Windows remains a dominant OS and is the preferred OS for enterprise organizations. Windows 10 holds nearly 40% of the global desktop OS market share. Why is Microsoft ending its MCSA: Windows 10 certification this month? It is still useful to learn Windows 10.
You can partially blame the cloud for this change in technology and IT. Microsoft’s decision was rooted in the need to bridge the gap between the IT knowledge required to obtain certifications and the skills required to succeed on the job.
Soon, Windows 10 will be rolled in to a new role-based certification which covers the skills that desktop admins need to succeed. Let’s look at the reasons Microsoft is retiring MCSA: Windows 10 and what it means to you.
Shifting from Product to Skill
Are IT professionals really prepared for real-world situations by obtaining certifications? While IT professionals recognize that there is a gap, the real problem is the size of the gap. Microsoft’s response is to the technology-centric certification gap by creating role-based certifications.
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Start trainingIn an effort bridge the gap between product/job, Microsoft created role-based certifications to better prepare IT professionals to succeed on the job. Microsoft certs were used to validate that IT professionals knew how to use Microsoft products in the past. Role-based certifications are however linked to skills. Not just product knowledge. Cisco has been doing this since years with their certification program. Cisco does not have a certification called “Cisco IOS Essentials” nor “Cisco DNA Expert”. They validate skills based upon role. This is where Microsoft is headed.
Let’s face it, Microsoft’s desire for cloud skills is evident in the shift to role-based certifications. Microsoft has placed a lot of emphasis on Azure, its cloud platform, in recent years. This is also evident in their certifications.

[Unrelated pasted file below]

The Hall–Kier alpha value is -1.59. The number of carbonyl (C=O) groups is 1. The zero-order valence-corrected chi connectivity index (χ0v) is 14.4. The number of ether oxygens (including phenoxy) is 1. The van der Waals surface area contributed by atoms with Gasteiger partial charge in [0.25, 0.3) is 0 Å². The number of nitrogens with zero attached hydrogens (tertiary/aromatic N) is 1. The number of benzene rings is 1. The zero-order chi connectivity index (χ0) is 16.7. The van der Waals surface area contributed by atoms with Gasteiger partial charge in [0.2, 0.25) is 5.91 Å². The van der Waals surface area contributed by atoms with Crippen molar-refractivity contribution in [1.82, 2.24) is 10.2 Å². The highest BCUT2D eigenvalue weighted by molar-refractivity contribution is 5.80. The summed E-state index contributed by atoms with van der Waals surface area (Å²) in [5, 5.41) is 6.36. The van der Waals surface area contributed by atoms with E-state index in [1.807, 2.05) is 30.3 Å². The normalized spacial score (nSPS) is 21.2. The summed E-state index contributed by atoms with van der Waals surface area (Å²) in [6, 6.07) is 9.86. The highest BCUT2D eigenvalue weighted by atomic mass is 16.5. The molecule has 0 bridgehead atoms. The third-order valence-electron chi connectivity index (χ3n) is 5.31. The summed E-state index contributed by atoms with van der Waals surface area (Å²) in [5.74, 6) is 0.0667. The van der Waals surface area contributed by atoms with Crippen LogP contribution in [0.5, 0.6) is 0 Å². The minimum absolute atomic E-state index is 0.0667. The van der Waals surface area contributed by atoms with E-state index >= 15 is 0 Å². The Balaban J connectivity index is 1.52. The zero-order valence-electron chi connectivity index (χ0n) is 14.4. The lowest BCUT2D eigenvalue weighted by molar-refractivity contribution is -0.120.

In December, Microsoft’s MCSA was replaced by the first wave of role-based certifications: Azure certifications. Both sides win by providing IT professionals with the skills needed to use Azure. Organizations require consistency across their development environments, operating models, technology stacks, and technology stacks. Azure can provide this as long as the professionals who manage it know what they are doing. Importantly, the “stuff required to operate a Cloud environment goes beyond product knowledge. It requires a whole skill set. That’s why role-based certifications are so useful. This was something we knew from the beginning. It’s also how certs are now structured.
Learn more about the new AZ series certs here.
The “New Windows” Cert
MCSA: Windows 10 will be replaced by the Microsoft 365 Certified Modern Desktop Administrator Associate certification. This cert, true to its name validates desktop admin skills such as deploying and maintaining Windows and managing data.
You might be wondering about the “Microsoft 365 Certified” bit. It reflects Microsoft 365 subscriptions that include access to Office 365 Enterprise Mobility + Security, Microsoft 365 and Windows 10.
Microsoft has therefore integrated Windows 10 knowledge skills into its Office 365 certification. As we mentioned above, the new cert places a strong emphasis on Windows. Windows’s popularity in the enterprise means that it isn’t going away anytime soon.
Role-based certifications are better at assessing an IT professional’s ability to perform certain job roles and tasks. Employers should quickly see the value of these certifications. Employers view talent as a competitive advantage, according to a Deloitte survey in 2018. Companies want to capitalize on IT talent.